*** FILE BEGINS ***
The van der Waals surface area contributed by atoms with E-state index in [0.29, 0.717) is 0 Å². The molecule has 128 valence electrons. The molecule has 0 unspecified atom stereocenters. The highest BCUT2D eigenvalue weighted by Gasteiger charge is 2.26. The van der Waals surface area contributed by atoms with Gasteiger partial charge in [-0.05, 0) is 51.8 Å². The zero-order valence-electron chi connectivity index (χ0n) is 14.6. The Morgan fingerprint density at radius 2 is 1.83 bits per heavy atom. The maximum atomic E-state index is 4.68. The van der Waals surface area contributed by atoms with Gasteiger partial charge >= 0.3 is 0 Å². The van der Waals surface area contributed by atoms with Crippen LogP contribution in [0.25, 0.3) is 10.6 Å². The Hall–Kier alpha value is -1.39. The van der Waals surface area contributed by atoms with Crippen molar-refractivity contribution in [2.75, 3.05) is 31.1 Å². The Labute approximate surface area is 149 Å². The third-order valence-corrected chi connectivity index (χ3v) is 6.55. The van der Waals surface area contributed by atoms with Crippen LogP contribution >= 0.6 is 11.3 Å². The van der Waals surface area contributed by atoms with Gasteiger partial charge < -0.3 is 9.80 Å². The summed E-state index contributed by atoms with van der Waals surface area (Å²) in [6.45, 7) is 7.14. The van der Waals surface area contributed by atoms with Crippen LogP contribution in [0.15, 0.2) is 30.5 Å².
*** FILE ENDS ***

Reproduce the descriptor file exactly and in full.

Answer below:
The van der Waals surface area contributed by atoms with E-state index in [0.29, 0.717) is 0 Å². The molecule has 128 valence electrons. The molecule has 0 unspecified atom stereocenters. The highest BCUT2D eigenvalue weighted by Gasteiger charge is 2.26. The van der Waals surface area contributed by atoms with Gasteiger partial charge in [-0.05, 0) is 51.8 Å². The zero-order valence-electron chi connectivity index (χ0n) is 14.6. The Morgan fingerprint density at radius 2 is 1.83 bits per heavy atom. The maximum atomic E-state index is 4.68. The van der Waals surface area contributed by atoms with Gasteiger partial charge >= 0.3 is 0 Å². The van der Waals surface area contributed by atoms with Crippen LogP contribution in [0.25, 0.3) is 10.6 Å². The Hall–Kier alpha value is -1.39. The van der Waals surface area contributed by atoms with Crippen molar-refractivity contribution in [2.75, 3.05) is 31.1 Å². The Labute approximate surface area is 149 Å². The third-order valence-corrected chi connectivity index (χ3v) is 6.55. The van der Waals surface area contributed by atoms with Crippen LogP contribution >= 0.6 is 11.3 Å². The van der Waals surface area contributed by atoms with Gasteiger partial charge < -0.3 is 9.80 Å². The summed E-state index contributed by atoms with van der Waals surface area (Å²) in [6.45, 7) is 7.14. The van der Waals surface area contributed by atoms with Crippen LogP contribution in [0.15, 0.2) is 30.5 Å².